Women flocked from all over the country to try on the glass slipper, in the movie, “Cinderella” (2015, directed by Kenneth Branagh). It would seem to be such an easy task, to fit a shoe… But, the shoe didn’t fit anyone. During the movie, I wondered, “Why did all the women line up to try on someone else’s shoe? Why didn’t someone say, ‘That is not my shoe. Even if it fits, it doesn’t belong to me.’?” And why, I wondered, didn’t the shoe fit? I mean, we all know that the size of a shoe isn’t unique to each human foot. The answers to these questions seemed trivial, until the day I found myself comforting a friend.
She was feeling very sad and foolish, right after ending a relationship with a man. She thought their love was the real thing, since he had all the qualities of a prince charming: brilliant, handsome, accomplished, and ardent. In her desire for the relationship to flourish, she ignored some precautionary advice about his character. My mind dug deeply for some comforting words for this dear friend. I found myself talking about all the women who had lined up to try on the glass slipper, and I said, “I think the glass slipper symbolizes the way to true love. Everyone wants true love and wants to fit whatever or whoever will make it happen, regardless.” We talked about how human it was to ignore the red flags that tell us when a relationship wouldn’t be a good fit and wouldn’t lead to real love, because we desire true love so very deeply.
Beyond this insight, however, we may wonder, “Why a glass slipper?” Can we learn something from this chosen symbol? What we know is that glass is transparent, and a slipper is for walking. Perhaps these two qualities point to, not only the need for a good fit, but also the importance of being transparent in one’s footsteps, or in other words, authentic and clear in one’s walk. In this allegory, true love is searching for someone who is a good fit, and someone who could comfortably walk in authenticity.
It brings us to the next question: What has authenticity to do with anything, much less true love? Isn’t true love all about being dressed in beautiful clothes, being chauffeured in a splendid carriage, and dancing with a rich and handsome prince? Where is the authenticity in that? You’re right, there wasn’t much in that. It was all a short-lived illusion. For a while, Cinderella lost herself in that illusion, becoming what she believed she must be—the perfect ideal of what was expected—in order to deserve true love. And perhaps, that is why Cinderella lost her glass slipper and why that lovely fantasy was so short-lived. Cinderella, in losing her authenticity, had to wait for its return, before she could reunite with her prince.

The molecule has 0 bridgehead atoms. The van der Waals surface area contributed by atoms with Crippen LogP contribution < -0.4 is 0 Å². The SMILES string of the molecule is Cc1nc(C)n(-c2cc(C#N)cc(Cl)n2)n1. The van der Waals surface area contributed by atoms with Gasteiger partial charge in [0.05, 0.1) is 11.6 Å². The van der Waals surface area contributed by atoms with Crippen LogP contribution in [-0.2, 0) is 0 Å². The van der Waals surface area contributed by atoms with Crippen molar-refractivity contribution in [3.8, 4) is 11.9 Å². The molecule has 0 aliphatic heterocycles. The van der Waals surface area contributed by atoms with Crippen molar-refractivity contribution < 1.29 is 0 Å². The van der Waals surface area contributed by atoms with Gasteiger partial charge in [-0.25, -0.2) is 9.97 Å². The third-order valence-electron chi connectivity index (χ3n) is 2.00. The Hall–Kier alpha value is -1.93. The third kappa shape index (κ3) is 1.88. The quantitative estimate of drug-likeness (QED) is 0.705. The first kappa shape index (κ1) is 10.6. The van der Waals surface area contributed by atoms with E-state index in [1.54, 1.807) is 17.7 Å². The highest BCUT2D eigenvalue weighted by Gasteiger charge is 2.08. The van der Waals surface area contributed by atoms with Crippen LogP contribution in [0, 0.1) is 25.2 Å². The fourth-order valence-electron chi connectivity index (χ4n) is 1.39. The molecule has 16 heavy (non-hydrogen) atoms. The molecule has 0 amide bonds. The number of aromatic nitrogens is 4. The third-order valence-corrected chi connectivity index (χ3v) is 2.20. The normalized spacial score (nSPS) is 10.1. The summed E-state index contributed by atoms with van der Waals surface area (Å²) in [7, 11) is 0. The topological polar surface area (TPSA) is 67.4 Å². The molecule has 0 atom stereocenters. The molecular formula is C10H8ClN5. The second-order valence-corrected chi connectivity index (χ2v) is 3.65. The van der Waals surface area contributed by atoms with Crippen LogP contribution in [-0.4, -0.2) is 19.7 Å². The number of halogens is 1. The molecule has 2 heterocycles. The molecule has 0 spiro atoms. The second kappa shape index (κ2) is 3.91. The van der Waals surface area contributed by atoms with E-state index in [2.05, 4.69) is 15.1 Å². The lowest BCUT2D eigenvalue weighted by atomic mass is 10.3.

The importance of the glass slipper suggests that true love may require more than a prince, for he wanted to find the maiden who would fit the glass slipper, and none else. The glass slipper was the essential test for recognizing her and for eliminating other enthusiastic imposters. What could this teach us, on a deeper level? Perhaps, it suggests that we think a little differently about the word “true” in true love—that, it refers not about the other, but about ourselves. So often, we believe that if the circumstances and the person were perfect, true love would occur. But if that were the case, the story of Cinderella would have ended at the perfectly wonderful ball. It would not make sense for her to abandon the prince, or lose her slipper. She would have married the prince after that dance and lived happily ever after. No, true love is harder to obtain than that. True love begins when we have the courage to remain authentic to who we truly are.
In the climax of the story, the wicked stepmother locked Cinderella in the attic and prevented her from trying on her glass slipper when the opportunity arrived. Who, or what, was the wicked stepmother? Perhaps she represented the part of us that rejected and denigrated our authenticity and locked it away, despite our desire to be freely and openly authentic. The stepmother had impossibly high expectations, drove Cinderella to work relentlessly, and valued her only for her usefulness. How often have we treated ourselves in this way? How often have we denied our creative longings and created, instead, our own emotional and mental prisons?
The reason for this harsh imprisonment can be found in the end of the movie, as Cinderella walked down the staircase to meet the prince. She is dressed in rags. Her carriage, long gone. She is afraid that she will be scorned and rejected. Will the prince accept her as she is? What courage it takes to face the answer to that profound question! When she puts her glass slipper on, she will be seen as she is and known as she is. Will she be loved as she is? Our eyes well with tears as, of course, her prince rewards her courage with true love, and finally, her heart’s desire is fulfilled, in one of the most beautiful and beloved of fairy tales—and in the tale, at the heart, of all humanity.
For further reading
An interesting book that explores the deeper meaning of fairy tales is:
The Uses of Enchantment, The Meaning and Importance of Fairy Tales, by Bruno Bettelheim, 1975